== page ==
• rogloh wrote: »
    Your micropython VGA driver looks very nice, though my aging Samsung SycnMaster 213T monitor has difficulty keeping it synched. The screen gets blanked and re-drawn at irregular intervals spaced from a couple of seconds to ten or more seconds apart. I'm using the A/V add-on board and the VGA 15-pin connection. Eric's micropython VGA driver is very solid.
    Hmm, not sure why it wouldn't sync. Are you 100% sure you've configured the P2 to run at 252MHz with MicroPython? If it is still running at 160MHz it would have a problem. I use the standard VGA pixel timing values and everything I've fed it to syncs up to it fine. The only difference is I run the dot clock at 25.2MHz instead of the official 25.175MHz but I'd doubt that would cause your issue.

    Update: Also check you have the right pin settings for VSYNC in the python file, if it was a floating pin maybe you'd see some issues on your monitor. I'd say it is likely that it's not running at 252MHz.

    Doh! Was the VSYNC pin setting. VGA looks good on the SyncMaster and a Coby 12 inch monitor 👍.
  • Would anyone object if I were to drop support for the RevA board in my next micropython release?
  • I will not
  • Hi Eric

    I've noticed that P24 doesn't seem to work.

    It appears that garrj's USB driver sets basepin + 8 in smartpin repository mode.
    May I suggest moving this repository to the same pin as the activity led (basepin + 4)
    Then changing the 'TT' bits to 01 to aloow OUT contol.
    This combines the two functions and frees up P24.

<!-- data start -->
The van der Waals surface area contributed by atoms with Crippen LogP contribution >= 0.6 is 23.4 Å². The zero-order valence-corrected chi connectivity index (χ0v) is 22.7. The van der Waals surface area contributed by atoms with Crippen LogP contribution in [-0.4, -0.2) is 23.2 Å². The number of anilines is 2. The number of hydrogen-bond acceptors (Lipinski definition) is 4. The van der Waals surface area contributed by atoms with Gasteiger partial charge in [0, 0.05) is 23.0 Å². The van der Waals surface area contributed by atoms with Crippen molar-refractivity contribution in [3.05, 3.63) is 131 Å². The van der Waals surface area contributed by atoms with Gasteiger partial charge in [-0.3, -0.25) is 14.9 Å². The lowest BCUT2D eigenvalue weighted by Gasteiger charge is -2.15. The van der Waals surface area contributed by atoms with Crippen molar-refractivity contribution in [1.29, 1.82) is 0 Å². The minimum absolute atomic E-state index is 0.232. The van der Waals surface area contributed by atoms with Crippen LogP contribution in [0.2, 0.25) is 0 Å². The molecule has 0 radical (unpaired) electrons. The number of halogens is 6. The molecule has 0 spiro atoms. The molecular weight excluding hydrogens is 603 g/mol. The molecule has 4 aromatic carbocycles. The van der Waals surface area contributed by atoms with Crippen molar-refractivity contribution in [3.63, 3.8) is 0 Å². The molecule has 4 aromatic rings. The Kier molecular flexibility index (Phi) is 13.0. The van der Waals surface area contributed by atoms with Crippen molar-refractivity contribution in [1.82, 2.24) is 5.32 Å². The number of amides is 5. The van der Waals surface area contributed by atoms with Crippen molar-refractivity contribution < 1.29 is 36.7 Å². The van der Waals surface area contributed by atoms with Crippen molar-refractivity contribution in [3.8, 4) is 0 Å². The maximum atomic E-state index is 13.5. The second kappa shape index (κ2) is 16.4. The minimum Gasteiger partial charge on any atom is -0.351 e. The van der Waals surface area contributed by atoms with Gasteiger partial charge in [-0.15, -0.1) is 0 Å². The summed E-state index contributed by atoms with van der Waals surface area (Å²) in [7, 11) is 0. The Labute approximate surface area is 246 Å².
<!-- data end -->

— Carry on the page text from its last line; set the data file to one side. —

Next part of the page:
• Here's a version of micropython for RevB boards with no VGA or USB code included, and with only COG 0 being used (uart I/O is all done in COG 0). Otherwise it's fairly full featured in terms of what Python features (regexp, math, etc.) are included. 260K is available for the user in the Python space, and also the upper 16K (debug area) is left untouched. This may be a more useful platform for those of you (like @ozpropdev and @rogloh ) who are doing their own USB and VGA support.

    I have not tested this with RevA and it probably won't work there.
  • roglohrogloh Posts: 2,805
    edited 2020-02-05 - 01:25:51
    Eric, isn't more of the 16kB upper area available? Should you only need to reserve about 2kB for debug state? I forget the exact number, @ozpropdev probably knows it as he uses it in his debugger. Or were you thinking that a debugger itself is stored up there and 16kB is a nice round number? I guess it could be loaded up there and run in hub mode etc.

    EDIT: Ok I just read this from the P2 docs:

    "The last 16KB of RAM can be hidden from its normal address range and made read-only at $FC000..$FFFFF. This is useful for making the last 16KB of RAM persistent, like ROM. It is also how debugging is realized, as the RAM mapped to $FC000..$FFFFF can still be written to from within debug interrupt service routines, permitting the otherwise-protected RAM to be used as debugger-application space and cog-register swap buffers for debug interrupts."

    I guess that makes sense why you have allowed this entire 16kB. It is the biggest amount of space a debug ISR can use exclusively, so you are providing the most room for a comprehensive debugger to fit and store its writeable data there. Some debuggers may not use all of it, but this allows them to. I can see this could come in handy if the debugger is doing its own video interface too, presenting some type of GUI and needs it's own screen buffer not affected by the COGs under test. In some case that alone could require it's own 8kB of data (4kB for a 80x25 colour screen, 4kB for font data, etc), depending on your video driver (could be smaller if font is internal, and only mono). Serial debuggers could be much smaller.